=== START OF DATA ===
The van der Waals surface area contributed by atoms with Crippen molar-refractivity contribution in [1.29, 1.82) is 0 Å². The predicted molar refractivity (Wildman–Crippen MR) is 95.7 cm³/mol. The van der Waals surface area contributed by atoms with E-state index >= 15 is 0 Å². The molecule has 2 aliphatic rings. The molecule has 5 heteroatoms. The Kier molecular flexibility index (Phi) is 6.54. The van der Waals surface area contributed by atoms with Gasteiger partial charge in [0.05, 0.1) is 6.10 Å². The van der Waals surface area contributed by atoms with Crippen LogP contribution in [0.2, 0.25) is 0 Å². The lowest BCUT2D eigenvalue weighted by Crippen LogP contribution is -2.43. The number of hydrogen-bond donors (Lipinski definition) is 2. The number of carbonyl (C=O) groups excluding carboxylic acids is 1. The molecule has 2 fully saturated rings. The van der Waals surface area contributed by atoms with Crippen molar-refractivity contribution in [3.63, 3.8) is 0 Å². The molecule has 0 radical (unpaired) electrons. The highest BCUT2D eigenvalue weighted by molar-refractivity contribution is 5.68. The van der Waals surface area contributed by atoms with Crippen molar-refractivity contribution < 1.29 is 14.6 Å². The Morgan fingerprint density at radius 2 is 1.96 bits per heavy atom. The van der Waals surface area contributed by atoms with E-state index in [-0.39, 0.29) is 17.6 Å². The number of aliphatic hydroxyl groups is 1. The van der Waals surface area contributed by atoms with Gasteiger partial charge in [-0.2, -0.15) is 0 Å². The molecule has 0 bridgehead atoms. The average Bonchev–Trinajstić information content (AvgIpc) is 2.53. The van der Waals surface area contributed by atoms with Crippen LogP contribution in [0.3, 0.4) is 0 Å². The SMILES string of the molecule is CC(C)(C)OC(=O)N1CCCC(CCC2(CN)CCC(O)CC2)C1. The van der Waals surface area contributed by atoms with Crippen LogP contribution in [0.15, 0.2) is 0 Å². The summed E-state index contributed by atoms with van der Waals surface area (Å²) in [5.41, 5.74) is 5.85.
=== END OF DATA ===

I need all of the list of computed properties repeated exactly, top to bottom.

The van der Waals surface area contributed by atoms with Crippen molar-refractivity contribution in [1.29, 1.82) is 0 Å². The predicted molar refractivity (Wildman–Crippen MR) is 95.7 cm³/mol. The van der Waals surface area contributed by atoms with E-state index >= 15 is 0 Å². The molecule has 2 aliphatic rings. The molecule has 5 heteroatoms. The Kier molecular flexibility index (Phi) is 6.54. The van der Waals surface area contributed by atoms with Gasteiger partial charge in [0.05, 0.1) is 6.10 Å². The van der Waals surface area contributed by atoms with Crippen LogP contribution in [0.2, 0.25) is 0 Å². The lowest BCUT2D eigenvalue weighted by Crippen LogP contribution is -2.43. The number of hydrogen-bond donors (Lipinski definition) is 2. The number of carbonyl (C=O) groups excluding carboxylic acids is 1. The molecule has 2 fully saturated rings. The van der Waals surface area contributed by atoms with Crippen molar-refractivity contribution in [3.63, 3.8) is 0 Å². The molecule has 0 radical (unpaired) electrons. The highest BCUT2D eigenvalue weighted by molar-refractivity contribution is 5.68. The van der Waals surface area contributed by atoms with Crippen molar-refractivity contribution < 1.29 is 14.6 Å². The Morgan fingerprint density at radius 2 is 1.96 bits per heavy atom. The van der Waals surface area contributed by atoms with E-state index in [-0.39, 0.29) is 17.6 Å². The number of aliphatic hydroxyl groups is 1. The van der Waals surface area contributed by atoms with Gasteiger partial charge in [-0.2, -0.15) is 0 Å². The molecule has 0 bridgehead atoms. The average Bonchev–Trinajstić information content (AvgIpc) is 2.53. The van der Waals surface area contributed by atoms with Crippen LogP contribution in [0.3, 0.4) is 0 Å². The SMILES string of the molecule is CC(C)(C)OC(=O)N1CCCC(CCC2(CN)CCC(O)CC2)C1. The van der Waals surface area contributed by atoms with Crippen LogP contribution in [0.15, 0.2) is 0 Å². The summed E-state index contributed by atoms with van der Waals surface area (Å²) in [5.41, 5.74) is 5.85.